Catching up on TIPS (after two weeks in Canada)

Fort Anne

Beautiful Fort Anne, built in 1797 to protect the harbor of Annapolis Royal, Nova Scotia.

I’ve been away on vacation in Nova Scotia the last two weeks, away from a computer and (usually) far from e-mail or business news. So we have some catching up to do … plus there is a 10-year TIPS reissue auction coming up this week … and a new inflation report.

Bump in yields

When I left on August 30, the 10-year TIPS yield stood at 0.68%, plus inflation. Today it is about 0.76%, so it’s seen a bit of a boost. But within those two weeks, on September 5, it high a multi-year high of 0.92%. The inflation breakeven rate for a 10-year TIPS today stands at 2.12%, about where it was two weeks ago.

Today’s inflation report

The U.S. ‘headline’ inflation rate – technically known as the seasonally-adjusted Consumer Price Index for All Urban Consumers (CPI-U) – increased just 0.1% in August and is up a meager 1.5% over the last 12 months. The weak number was primarily caused by a 0.1% drop in the price of gasoline, and a 0.3% decline in energy overall. Food was up just 0.1%. Medical care services, however, were up a sharp 0.7%.

Holders of TIPS and I Bonds care most about the non-seasonally adjusted increase, which is used to adjust the principal on TIPS and set future rates for I Bonds. That increase was also 0.1% in August, and 1.5% over the last 12 months.

‘Core’ inflation, which strips out energy and food, was also up 0.1% in August and up 1.8% over the last 12 months, below the Federal Reserve’s target of 2%.

Today’s inflation report could tip the balance to cause the Federal Reserve to back away from plans to taper its QE3 purchases of Treasuries. That announcement could come Wednesday after a Federal Reserve meeting.

The early reaction to these numbers has TIPS yields falling today, with the 10-year TIPS trading at 0.70%, down 6 basis points from yesterday. The TIP ETF is up about 0.25% in early trading.

10-year TIPS reissue will auction Thursday

This is a reissue of CUSIP 912828VM9, which first auctioned July 18, 2013, with a coupon rate of 0.375% and a yield to maturity of 0.384%. That means Thursday’s auction will be going off at a discount, about $96.19 for $100 of value. But this TIPS also carries accrued interest (from inflation adjustments) of about 0.3%, which will also factor into the price.

I was a buyer of this TIPS back in July, and it is certainly more attractive now that the yield has risen more than 30 basis points.

Wednesday’s Fed announcement could roil the markets, so keep an eye out for reaction. If the Fed goes ahead and launches tapering, TIPS yields could rise substantially (although I theorize this has already been priced in).  If Fed decides to hold off on tapering, expect yields to decline.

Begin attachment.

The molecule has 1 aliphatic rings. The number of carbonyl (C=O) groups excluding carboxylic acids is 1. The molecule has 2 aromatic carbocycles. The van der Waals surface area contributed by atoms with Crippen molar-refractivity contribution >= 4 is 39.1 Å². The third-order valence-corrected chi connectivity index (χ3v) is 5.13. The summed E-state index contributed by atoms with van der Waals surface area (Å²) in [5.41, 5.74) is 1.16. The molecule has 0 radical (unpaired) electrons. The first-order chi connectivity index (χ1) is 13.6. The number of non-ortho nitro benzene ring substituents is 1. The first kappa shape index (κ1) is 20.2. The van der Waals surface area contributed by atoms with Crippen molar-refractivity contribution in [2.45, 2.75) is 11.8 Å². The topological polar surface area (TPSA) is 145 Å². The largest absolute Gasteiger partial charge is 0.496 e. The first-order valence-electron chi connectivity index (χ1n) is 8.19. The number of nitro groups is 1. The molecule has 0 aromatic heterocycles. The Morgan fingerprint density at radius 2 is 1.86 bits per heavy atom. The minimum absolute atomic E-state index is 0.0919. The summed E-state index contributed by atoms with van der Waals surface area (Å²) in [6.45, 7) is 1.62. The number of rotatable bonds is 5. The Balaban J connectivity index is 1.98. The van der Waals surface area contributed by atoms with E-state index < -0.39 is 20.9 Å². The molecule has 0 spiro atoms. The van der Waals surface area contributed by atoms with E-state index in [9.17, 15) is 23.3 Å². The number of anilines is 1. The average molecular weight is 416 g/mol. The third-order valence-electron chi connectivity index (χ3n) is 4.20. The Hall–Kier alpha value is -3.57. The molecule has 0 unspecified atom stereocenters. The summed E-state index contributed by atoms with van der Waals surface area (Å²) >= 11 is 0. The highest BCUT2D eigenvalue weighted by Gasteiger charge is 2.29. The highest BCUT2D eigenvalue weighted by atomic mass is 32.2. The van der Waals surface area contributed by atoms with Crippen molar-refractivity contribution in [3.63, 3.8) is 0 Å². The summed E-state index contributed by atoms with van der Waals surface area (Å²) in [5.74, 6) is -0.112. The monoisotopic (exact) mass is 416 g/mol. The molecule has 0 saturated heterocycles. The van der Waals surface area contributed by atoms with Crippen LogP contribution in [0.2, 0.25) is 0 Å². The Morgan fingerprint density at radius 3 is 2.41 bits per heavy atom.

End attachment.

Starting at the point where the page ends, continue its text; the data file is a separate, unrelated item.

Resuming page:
More on this later. It’s good to be back.

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3 Responses to Catching up on TIPS (after two weeks in Canada)

  1. Darryl says:

    Welcome back, David. I am a very recent subscriber. Thanks for posting the beautiful picture in your blog, and for maintaining this very informative blog. I am learning a lot.

    What are the reason(s) for purchasing a TIP when the yield is negative other than a expectation that inflation will rise?

    Thanks

    Darryl

  2. tipswatch says:

    Darryl, I wasn’t a buyer of TIPS during the darkest ‘negative yield’ days from mid 2011 to early 2013, but I did start buying again this year as yields approached zero and then rose to positive. The reason for buying is getting a super safe investment that with even moderate inflation will out-perform (probably) a similar super safe investment. For example, a 5-year TIPS now pays -0.34% and a 5-year nominal Treasury pays 1.65%, so if inflation averages more than 1.99% over five years, the TIPS will outperform. Even if it doesn’t you’ll probably get a return near that nominal Treasury. A 5-year bank CD pays around 1.5%, but there are a few out there paying 2%. That pushes the breakeven rate to 2.34%, so possibly the bank CD will outperform?

    It’s all a matter of comparing similar investments and the likely return. The best bet in my mind is still the US Savings I Bond, which will pay the rate of inflation for 5 years, and then can be sold with no penalty. But there’s a $10,000 cap per person on purchases.

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